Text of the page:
For the second year in a row, the National Baseball Congress is late handing out prize money for its annual World Series.
Two and a half months late, and counting.
The El Dorado Broncos, winners of the 2009 tournament — the 75th — are awaiting their $18,000 check.
"We've got bills and things we need to get squared away,'' Broncos owner J.D. Schneider said. "They keep telling us, 'It's in the mail, it's in the mail.' But it's never in the mail.''
NBC general manager Josh Robertson blames the late payments on a pending change in ownership for the Wichita Wingnuts, an independent professional team that finished its second season in September.
A group of local investors, headed by Steve Ruud, is in the process of buying out Horn Chen's majority 55-percent ownership of the Wingnuts.
The NBC was sold by Bob and Mindy Rich to the city in 2007 and it leases the operation to Wichita Pro Sports, which also operates the Wingnuts and Thunder.
When the sale of the Wingnuts goes through, that franchise and the Thunder will be operated separately and the NBC will remain under the control of the city and leased to the Ruud ownership group.
It's a complicated ownership pie chart, but the red tape is of no concern to those people who are awaiting their checks from the NBC.
"I'm a little disappointed,'' said Bill Pintard, whose Santa Barbara (Calif.) Foresters won the 2008 tournament but didn't receive money from the NBC until November. "I didn't realize there was trouble this year until I got a call a while back from J.D. So this is two years in a row and that's not good.''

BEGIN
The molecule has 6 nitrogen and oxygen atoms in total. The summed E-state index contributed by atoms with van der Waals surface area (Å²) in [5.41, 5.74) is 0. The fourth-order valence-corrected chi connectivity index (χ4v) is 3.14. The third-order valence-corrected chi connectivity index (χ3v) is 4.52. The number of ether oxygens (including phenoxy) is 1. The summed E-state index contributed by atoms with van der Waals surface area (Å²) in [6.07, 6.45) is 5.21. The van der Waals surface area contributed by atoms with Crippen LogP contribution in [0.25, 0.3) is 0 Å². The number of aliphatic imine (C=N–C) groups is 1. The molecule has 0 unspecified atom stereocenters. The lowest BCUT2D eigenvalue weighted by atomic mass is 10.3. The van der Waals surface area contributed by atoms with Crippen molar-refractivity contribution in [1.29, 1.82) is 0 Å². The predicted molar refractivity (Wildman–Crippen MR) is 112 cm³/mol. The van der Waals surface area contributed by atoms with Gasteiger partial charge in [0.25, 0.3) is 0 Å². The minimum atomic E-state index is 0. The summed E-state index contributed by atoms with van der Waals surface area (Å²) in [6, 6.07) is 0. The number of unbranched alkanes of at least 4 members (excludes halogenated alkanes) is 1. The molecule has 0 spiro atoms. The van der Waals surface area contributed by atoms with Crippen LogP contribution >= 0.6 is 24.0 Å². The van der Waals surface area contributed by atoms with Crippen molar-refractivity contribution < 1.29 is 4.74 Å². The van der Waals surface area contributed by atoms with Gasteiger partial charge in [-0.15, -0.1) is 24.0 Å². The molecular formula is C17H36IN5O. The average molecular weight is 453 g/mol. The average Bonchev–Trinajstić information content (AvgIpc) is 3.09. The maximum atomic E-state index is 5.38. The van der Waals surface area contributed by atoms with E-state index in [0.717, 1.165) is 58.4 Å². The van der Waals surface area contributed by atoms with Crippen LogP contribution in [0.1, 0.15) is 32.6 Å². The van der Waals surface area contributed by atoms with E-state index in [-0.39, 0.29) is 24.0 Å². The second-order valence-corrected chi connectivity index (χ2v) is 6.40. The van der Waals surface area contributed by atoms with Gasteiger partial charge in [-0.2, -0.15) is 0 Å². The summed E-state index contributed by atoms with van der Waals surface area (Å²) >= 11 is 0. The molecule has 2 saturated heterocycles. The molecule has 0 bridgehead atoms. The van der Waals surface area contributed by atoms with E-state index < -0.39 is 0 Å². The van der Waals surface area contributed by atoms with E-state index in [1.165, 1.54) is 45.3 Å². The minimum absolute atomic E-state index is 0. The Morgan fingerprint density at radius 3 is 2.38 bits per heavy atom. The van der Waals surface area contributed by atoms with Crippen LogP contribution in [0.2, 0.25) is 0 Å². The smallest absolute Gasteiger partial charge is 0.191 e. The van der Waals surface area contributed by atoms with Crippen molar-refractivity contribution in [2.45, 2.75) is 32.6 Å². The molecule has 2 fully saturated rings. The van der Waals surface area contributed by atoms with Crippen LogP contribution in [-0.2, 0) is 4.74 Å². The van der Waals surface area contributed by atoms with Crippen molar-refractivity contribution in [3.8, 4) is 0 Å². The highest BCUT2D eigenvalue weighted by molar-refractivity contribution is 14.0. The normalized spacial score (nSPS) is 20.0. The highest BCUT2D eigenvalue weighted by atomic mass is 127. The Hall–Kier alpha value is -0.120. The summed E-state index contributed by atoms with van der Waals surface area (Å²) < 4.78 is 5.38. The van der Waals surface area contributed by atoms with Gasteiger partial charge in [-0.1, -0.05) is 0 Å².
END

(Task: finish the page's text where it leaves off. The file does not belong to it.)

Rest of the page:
No, it's not.
I'm sure the NBC wouldn't respond well if the teams playing in the World Series asked to delay their $1,000 entry fee. It works both ways.
"Hopefully, we'll get all this taken care of in the next two weeks,'' Robertson said. "It'll be completely wrapped up and we can move on.''
Some long-time NBC supporters are concerned, though.
"We haven't gotten our money this year, either,'' said Liberal BeeJays general manager Bob Carlile. "We never had trouble before; within a week we had our money. So, yeah, we're kind of concerned with what's going on.''
The hold-up on prize money is just one of the concerns about the NBC World Series, one of the city's crown jewels but one that needs to be polished.
The NBC blew its chance to celebrate the 75th anniversary of the World Series, failing to commemorate the occasion with any special events.
Finding someone to blame, however, isn't easy.
Tournament director Jerry Taylor is well-liked by those who run NBC teams and has worked hard to maintain the World Series' excellence.
Taylor held several meetings with local movers and shakers leading up to the tournament, during which ideas were exchanged about how to commemorate the 75th year.
None of those ideas, however, made it off the drawing board.
"It all costs money,'' Robertson said.
Robertson has been associated with the NBC for a decade and has big dreams for its future, and for that of the Wingnuts.
But his dreams are tempered by the reality of the economy and the city's reluctance to make upgrades to Lawrence-Dumont Stadium, although new concession stands and improvements to the concourse will be made this winter.
Somewhere along the organizational line, though, the NBC is being neglected.
"It seems to me sometimes that the NBC is an afterthought to the (Thunder and Wingnuts),'' Pintard said. "There's a kind of benign neglect there.''
Pintard said he continues to promote the NBC in California and along the West Coast and wants the tournament to thrive. But he said he's finding it harder to sell.
"I don't want it to come across that I'm bitter because I'm not,'' he said. "You still have the makings of a great tournament there. It just needs to be polished up. The motor needs to be overhauled.''
The NBC World Series is one of the most important and prestigious events in Wichita. Hundreds of future major leaguers have played in the tournament and gone on to say great things about it.
It comes around every August, like clockwork. Perhaps we're all guilty of taking it for granted.
The NBC has built up a lot of good will over the years. But by not paying its teams on time, it has given some of that good will back.